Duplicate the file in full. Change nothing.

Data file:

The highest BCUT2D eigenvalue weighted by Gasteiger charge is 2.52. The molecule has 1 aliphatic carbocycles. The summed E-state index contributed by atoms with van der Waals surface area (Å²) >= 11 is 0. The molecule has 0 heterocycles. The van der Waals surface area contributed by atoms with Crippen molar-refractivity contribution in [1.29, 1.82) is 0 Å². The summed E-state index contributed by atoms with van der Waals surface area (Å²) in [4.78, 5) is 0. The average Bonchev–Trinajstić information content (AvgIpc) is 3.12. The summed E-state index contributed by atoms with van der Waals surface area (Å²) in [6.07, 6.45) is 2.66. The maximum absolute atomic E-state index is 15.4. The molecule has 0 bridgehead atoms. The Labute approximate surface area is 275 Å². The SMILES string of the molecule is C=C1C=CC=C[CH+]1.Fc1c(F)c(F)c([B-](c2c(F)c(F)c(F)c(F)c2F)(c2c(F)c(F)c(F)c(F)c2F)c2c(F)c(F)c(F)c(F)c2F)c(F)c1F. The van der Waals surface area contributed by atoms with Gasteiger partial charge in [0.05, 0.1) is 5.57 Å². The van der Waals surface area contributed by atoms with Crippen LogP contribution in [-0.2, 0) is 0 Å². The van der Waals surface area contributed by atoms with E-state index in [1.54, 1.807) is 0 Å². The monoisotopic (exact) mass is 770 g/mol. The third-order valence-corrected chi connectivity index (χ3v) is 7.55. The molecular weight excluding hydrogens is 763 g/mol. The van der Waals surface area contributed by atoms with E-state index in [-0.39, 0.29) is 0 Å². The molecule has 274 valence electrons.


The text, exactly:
The highest BCUT2D eigenvalue weighted by Gasteiger charge is 2.52. The molecule has 1 aliphatic carbocycles. The summed E-state index contributed by atoms with van der Waals surface area (Å²) >= 11 is 0. The molecule has 0 heterocycles. The van der Waals surface area contributed by atoms with Crippen molar-refractivity contribution in [1.29, 1.82) is 0 Å². The summed E-state index contributed by atoms with van der Waals surface area (Å²) in [4.78, 5) is 0. The average Bonchev–Trinajstić information content (AvgIpc) is 3.12. The summed E-state index contributed by atoms with van der Waals surface area (Å²) in [6.07, 6.45) is 2.66. The maximum absolute atomic E-state index is 15.4. The molecule has 0 bridgehead atoms. The Labute approximate surface area is 275 Å². The SMILES string of the molecule is C=C1C=CC=C[CH+]1.Fc1c(F)c(F)c([B-](c2c(F)c(F)c(F)c(F)c2F)(c2c(F)c(F)c(F)c(F)c2F)c2c(F)c(F)c(F)c(F)c2F)c(F)c1F. The van der Waals surface area contributed by atoms with Gasteiger partial charge in [0.05, 0.1) is 5.57 Å². The van der Waals surface area contributed by atoms with Crippen LogP contribution in [-0.2, 0) is 0 Å². The van der Waals surface area contributed by atoms with E-state index in [1.54, 1.807) is 0 Å². The monoisotopic (exact) mass is 770 g/mol. The third-order valence-corrected chi connectivity index (χ3v) is 7.55. The molecular weight excluding hydrogens is 763 g/mol. The van der Waals surface area contributed by atoms with E-state index in [-0.39, 0.29) is 0 Å². The molecule has 274 valence electrons.